The rise of ISIS this summer has made more tragic the failure to find a political solution to the Syrian conflict in the past three years. It has also sharpened attention on the role of media in conflict. ISIS, opposition groups and the Assad regime try to mobilize support through social media. Westerners see the conflict on TV or the internet and travel to Syria to fight. At the same time, divisions between Sunni, Shia and other ethno-religious groups, magnified by backers from Saudi Arabia, Turkey, Iran and other regional powers, point to the importance of religion in the conflict. More precisely, it points to the strategic uses and representations of religion to mobilize actors to perpetuate the violence. Participants in the debate wanted to know, could religion and its mediation be used in the services of peace instead?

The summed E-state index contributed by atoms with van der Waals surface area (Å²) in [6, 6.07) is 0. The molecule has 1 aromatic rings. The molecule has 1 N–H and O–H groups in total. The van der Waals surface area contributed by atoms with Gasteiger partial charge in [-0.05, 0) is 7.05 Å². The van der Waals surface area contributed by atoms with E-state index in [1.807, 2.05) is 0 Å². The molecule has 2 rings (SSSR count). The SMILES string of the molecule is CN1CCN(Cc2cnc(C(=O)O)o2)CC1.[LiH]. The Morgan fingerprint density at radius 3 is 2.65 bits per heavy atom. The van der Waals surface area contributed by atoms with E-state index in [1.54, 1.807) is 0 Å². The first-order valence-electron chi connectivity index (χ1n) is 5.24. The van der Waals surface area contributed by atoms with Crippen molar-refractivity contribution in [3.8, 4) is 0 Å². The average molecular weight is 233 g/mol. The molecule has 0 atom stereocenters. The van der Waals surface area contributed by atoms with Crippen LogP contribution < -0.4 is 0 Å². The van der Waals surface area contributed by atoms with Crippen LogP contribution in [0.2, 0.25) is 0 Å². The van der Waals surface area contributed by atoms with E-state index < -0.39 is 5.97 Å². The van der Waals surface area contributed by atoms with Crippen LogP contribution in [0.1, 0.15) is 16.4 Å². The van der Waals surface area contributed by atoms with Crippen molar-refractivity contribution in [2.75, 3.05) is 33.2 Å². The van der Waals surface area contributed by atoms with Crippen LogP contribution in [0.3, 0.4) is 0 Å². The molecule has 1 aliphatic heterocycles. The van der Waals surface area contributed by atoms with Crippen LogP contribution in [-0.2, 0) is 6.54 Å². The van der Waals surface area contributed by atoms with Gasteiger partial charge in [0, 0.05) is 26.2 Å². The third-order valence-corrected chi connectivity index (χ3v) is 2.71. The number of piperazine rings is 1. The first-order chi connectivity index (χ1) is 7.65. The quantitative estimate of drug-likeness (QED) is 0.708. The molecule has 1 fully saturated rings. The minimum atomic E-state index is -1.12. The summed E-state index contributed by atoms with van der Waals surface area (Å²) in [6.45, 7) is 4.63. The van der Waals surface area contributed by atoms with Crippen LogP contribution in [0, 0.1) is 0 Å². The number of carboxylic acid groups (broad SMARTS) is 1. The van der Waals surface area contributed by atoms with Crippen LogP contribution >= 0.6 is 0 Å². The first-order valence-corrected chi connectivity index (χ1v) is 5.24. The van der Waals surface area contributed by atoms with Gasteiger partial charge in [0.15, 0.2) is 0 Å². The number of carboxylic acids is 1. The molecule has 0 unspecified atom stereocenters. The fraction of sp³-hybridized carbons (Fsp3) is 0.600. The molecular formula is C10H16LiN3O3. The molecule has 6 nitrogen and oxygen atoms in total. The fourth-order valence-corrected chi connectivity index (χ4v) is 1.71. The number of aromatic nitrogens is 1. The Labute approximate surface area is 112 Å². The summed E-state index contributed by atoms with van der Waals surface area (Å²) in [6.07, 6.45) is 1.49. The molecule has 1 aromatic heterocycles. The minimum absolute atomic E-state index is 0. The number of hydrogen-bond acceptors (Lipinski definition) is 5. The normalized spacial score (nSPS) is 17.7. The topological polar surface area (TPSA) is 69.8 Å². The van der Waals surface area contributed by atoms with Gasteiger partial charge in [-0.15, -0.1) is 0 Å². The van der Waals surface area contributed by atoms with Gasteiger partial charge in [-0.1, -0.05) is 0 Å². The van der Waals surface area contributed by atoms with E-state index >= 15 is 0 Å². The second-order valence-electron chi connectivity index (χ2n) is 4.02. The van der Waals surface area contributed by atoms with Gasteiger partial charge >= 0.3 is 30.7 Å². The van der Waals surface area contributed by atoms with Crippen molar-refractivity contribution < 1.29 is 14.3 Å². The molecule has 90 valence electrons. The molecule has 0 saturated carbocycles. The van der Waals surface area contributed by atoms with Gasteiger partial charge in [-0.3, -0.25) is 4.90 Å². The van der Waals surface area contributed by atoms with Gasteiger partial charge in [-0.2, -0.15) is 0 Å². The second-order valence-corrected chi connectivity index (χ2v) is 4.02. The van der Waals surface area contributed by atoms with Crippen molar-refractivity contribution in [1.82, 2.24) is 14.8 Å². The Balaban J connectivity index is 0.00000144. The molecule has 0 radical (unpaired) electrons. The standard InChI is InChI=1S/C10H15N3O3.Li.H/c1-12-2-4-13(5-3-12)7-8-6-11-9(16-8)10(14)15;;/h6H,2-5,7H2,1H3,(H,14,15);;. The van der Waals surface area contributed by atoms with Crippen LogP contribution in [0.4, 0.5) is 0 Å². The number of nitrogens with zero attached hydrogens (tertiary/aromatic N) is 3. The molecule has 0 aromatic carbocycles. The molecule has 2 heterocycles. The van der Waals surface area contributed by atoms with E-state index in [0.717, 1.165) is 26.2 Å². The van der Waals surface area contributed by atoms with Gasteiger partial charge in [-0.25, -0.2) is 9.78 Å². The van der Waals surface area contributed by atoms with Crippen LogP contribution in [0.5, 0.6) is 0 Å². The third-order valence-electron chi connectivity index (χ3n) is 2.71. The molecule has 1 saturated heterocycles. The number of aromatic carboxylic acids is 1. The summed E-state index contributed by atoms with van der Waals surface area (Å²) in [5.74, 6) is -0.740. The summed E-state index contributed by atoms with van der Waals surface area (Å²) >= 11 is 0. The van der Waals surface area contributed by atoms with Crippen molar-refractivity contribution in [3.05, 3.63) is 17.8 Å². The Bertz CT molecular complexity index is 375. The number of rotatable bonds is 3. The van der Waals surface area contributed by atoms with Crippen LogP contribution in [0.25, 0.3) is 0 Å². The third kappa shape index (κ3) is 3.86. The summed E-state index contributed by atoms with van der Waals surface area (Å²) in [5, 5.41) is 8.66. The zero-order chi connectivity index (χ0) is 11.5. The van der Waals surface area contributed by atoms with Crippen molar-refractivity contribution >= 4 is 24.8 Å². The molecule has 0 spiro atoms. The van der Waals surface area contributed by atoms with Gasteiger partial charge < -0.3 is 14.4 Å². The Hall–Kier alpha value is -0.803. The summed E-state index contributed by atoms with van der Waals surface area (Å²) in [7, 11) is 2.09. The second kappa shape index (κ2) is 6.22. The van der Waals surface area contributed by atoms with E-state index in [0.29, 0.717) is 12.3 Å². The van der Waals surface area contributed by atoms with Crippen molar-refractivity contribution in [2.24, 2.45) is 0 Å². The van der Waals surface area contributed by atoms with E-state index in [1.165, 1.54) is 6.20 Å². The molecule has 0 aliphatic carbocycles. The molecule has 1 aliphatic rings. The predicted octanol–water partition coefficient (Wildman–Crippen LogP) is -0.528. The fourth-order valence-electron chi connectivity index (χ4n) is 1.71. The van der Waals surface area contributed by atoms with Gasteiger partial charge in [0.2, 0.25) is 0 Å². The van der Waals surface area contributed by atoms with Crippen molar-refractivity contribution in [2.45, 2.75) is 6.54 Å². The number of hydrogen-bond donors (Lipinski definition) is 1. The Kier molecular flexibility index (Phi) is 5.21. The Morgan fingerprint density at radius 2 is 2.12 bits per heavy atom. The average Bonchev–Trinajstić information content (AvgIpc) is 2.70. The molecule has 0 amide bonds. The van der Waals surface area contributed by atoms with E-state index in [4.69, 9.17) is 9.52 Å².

The team were keen to unpack the role of religion and its presumed role and its role in conflict resolution. They argued that religious leaders must be religious to be peacebuilders but it is their civic and social capacities that guarantee their effectiveness in peacebuilding. Religiosity is a necessary condition; it provides credibility in societies where religion is the norm or individuals manage their lives through faith. A leader’s civic and social capacities are a sufficient condition. Without those, faith and moral guidance will have no effect on the political and social processes driving violence. These conclusions are only possible by understanding religion as practice, community and institutions as well as discourse or doctrine. The project team also argued that, since peacebuilding is a communicative phenomenon, attention to the role of media in these processes is essential. Policymakers often seek to insert a peacebuilding narrative into a social space from the outside, often with negative unintended consequences. The project -- and a consensus within communication studies -- indicates peacebuilding must work with the grain of existing, trusted media habits and rituals. In short, religious leadership can contribute to peacebuilding not by ‘communicating the right message’ to protagonists but by using positions of credibility to work with and on social and civic relations